The initial set-up is somewhat formulaic and a little confusing. However, as it becomes more original the film improves, both in its action sequences and in the quality of its dialogue. Despite the title, it's essentially a two-handed piece, with Edmond and Haydee receiving approximately equal importance overall in the plot; and it's all but unique, not only in this genre but in any other, in depicting a hero and heroine who are not only in love with one another from the start but whose marriage never falters throughout the film!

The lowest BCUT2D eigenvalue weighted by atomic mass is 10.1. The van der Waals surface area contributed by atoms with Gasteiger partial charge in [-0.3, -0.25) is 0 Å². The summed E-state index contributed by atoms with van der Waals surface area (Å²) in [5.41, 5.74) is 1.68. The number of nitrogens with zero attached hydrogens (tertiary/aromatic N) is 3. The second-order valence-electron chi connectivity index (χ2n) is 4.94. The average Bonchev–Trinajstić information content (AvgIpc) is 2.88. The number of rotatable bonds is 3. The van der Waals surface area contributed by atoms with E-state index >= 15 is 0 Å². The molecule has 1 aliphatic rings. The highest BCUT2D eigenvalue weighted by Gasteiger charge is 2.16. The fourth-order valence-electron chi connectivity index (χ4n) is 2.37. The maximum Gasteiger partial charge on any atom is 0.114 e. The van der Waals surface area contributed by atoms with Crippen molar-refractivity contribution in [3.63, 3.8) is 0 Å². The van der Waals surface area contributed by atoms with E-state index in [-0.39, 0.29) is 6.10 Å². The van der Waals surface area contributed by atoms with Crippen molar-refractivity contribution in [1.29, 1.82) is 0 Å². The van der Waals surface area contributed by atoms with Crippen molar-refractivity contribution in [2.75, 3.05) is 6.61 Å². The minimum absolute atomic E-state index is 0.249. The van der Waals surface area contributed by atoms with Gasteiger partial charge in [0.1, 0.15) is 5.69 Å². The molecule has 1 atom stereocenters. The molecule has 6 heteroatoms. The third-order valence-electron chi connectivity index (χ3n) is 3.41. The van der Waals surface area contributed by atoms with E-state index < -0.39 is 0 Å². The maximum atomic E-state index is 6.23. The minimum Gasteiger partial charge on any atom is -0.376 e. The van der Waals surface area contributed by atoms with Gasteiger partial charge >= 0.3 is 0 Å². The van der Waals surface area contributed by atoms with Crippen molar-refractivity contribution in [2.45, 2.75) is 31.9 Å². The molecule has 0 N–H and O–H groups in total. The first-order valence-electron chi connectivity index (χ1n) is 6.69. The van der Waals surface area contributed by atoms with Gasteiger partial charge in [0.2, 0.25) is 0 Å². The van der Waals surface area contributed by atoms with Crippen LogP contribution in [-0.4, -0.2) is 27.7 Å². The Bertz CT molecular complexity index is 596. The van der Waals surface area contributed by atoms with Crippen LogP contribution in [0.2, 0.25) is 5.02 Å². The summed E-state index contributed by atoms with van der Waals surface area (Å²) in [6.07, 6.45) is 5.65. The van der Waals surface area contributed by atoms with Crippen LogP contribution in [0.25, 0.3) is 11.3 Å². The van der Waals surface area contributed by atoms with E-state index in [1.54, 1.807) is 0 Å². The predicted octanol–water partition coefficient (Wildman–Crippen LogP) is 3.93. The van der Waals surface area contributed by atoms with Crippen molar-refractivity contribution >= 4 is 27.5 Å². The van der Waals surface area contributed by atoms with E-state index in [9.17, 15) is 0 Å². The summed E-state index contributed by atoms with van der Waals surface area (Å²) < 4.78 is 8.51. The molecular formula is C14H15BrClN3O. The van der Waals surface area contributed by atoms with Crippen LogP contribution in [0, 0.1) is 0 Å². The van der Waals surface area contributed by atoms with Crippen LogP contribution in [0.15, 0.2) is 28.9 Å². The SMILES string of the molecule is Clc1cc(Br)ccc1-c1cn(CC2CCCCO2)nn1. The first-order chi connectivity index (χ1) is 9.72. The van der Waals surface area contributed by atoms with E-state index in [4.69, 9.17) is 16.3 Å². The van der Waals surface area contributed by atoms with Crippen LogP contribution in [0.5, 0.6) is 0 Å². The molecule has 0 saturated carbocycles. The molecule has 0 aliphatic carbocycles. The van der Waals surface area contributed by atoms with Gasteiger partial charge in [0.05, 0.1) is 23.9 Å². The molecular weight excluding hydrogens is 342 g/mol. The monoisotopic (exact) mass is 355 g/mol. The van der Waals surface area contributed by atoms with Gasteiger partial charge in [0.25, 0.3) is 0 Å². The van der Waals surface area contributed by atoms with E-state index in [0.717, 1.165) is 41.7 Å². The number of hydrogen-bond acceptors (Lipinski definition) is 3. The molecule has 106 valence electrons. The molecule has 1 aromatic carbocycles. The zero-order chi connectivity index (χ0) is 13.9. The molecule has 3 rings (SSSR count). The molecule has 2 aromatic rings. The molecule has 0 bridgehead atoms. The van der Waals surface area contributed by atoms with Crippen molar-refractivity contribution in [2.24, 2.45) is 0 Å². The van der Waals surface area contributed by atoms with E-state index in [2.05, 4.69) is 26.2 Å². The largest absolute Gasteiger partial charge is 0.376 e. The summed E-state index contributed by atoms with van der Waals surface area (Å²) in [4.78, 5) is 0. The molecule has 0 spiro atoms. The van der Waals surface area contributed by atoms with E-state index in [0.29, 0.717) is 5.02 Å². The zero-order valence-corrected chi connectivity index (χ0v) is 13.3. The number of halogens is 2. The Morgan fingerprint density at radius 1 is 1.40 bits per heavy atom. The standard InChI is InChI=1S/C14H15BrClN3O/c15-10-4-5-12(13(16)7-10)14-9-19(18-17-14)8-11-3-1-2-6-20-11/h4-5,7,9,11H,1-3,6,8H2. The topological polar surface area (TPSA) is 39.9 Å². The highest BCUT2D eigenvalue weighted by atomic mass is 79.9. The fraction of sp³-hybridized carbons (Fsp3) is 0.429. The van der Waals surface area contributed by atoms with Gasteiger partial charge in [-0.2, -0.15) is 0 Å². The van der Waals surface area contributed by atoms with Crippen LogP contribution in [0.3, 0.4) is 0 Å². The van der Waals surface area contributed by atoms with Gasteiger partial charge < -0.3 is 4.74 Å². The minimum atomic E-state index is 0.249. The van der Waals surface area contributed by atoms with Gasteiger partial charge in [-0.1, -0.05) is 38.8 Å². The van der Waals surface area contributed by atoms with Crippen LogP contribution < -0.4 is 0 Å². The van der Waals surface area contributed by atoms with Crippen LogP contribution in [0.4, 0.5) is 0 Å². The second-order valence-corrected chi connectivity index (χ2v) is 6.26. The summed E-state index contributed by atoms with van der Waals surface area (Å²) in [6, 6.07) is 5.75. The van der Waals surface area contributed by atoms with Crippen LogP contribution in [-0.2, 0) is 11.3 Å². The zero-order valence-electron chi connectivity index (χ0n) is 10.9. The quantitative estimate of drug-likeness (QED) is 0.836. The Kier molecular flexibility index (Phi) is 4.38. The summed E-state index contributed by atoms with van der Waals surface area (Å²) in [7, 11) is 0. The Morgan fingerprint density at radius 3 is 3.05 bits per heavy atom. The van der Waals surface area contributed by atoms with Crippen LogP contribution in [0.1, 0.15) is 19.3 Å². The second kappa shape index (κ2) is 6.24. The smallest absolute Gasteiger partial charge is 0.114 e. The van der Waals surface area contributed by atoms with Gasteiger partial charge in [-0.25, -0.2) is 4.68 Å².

Lenore Aubert, in the title role, is both stunning in skirts and convincingly athletic in male attire, while her part is both well-written and well-played: she is no anachronistic superwoman but a competent novice stepping into the breach and learning the hero business 'on the job'. Meanwhile, Martin Kosleck, with his wonderful, utterly distinctive face, makes a febrile, whipcord Monte Cristo who stands out with the clarity of a sword blade amidst the decadent corruption with which he is surrounded - and manages to turn in an effective performance despite the handicap of a plot that keeps him off-screen during the whole central portion of the film. The villains are less memorable, with John Loder chiefly worthy of note as the corrupt Prefect of Police who first woos and then suspects the Countess, and Eva Gabor enjoyable in the minor part of his spoilt and beautiful former mistress - and wife of his business associate.